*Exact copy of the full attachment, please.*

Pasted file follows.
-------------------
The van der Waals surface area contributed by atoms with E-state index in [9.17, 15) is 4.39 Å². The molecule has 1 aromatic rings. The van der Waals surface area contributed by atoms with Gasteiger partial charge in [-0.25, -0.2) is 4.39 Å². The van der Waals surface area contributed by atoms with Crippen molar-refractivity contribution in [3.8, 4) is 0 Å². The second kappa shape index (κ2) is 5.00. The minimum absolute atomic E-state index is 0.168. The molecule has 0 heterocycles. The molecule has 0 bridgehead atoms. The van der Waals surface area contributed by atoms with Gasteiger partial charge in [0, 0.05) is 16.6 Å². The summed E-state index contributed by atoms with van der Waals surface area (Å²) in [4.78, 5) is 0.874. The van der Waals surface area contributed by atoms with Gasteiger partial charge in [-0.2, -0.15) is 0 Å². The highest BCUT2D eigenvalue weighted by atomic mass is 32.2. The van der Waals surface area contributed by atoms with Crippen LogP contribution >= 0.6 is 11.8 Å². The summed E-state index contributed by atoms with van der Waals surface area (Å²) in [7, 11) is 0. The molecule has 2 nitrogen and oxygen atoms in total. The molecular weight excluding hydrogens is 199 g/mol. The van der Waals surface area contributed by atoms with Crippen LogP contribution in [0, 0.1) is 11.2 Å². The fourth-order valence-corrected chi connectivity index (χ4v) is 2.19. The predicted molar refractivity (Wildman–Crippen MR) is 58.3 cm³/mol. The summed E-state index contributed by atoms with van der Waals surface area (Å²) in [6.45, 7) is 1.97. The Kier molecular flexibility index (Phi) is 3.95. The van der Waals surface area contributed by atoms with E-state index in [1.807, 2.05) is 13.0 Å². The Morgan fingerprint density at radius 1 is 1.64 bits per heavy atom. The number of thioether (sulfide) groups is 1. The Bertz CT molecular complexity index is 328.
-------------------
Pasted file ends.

The van der Waals surface area contributed by atoms with E-state index in [9.17, 15) is 4.39 Å². The molecule has 1 aromatic rings. The van der Waals surface area contributed by atoms with Gasteiger partial charge in [-0.25, -0.2) is 4.39 Å². The van der Waals surface area contributed by atoms with Crippen molar-refractivity contribution in [3.8, 4) is 0 Å². The second kappa shape index (κ2) is 5.00. The minimum absolute atomic E-state index is 0.168. The molecule has 0 heterocycles. The molecule has 0 bridgehead atoms. The van der Waals surface area contributed by atoms with Gasteiger partial charge in [0, 0.05) is 16.6 Å². The summed E-state index contributed by atoms with van der Waals surface area (Å²) in [4.78, 5) is 0.874. The van der Waals surface area contributed by atoms with Gasteiger partial charge in [-0.2, -0.15) is 0 Å². The highest BCUT2D eigenvalue weighted by atomic mass is 32.2. The van der Waals surface area contributed by atoms with Crippen LogP contribution >= 0.6 is 11.8 Å². The summed E-state index contributed by atoms with van der Waals surface area (Å²) in [7, 11) is 0. The molecule has 2 nitrogen and oxygen atoms in total. The molecular weight excluding hydrogens is 199 g/mol. The van der Waals surface area contributed by atoms with Crippen LogP contribution in [0, 0.1) is 11.2 Å². The fourth-order valence-corrected chi connectivity index (χ4v) is 2.19. The predicted molar refractivity (Wildman–Crippen MR) is 58.3 cm³/mol. The summed E-state index contributed by atoms with van der Waals surface area (Å²) in [6.45, 7) is 1.97. The Kier molecular flexibility index (Phi) is 3.95. The van der Waals surface area contributed by atoms with E-state index in [1.807, 2.05) is 13.0 Å². The Morgan fingerprint density at radius 1 is 1.64 bits per heavy atom. The number of thioether (sulfide) groups is 1. The Bertz CT molecular complexity index is 328.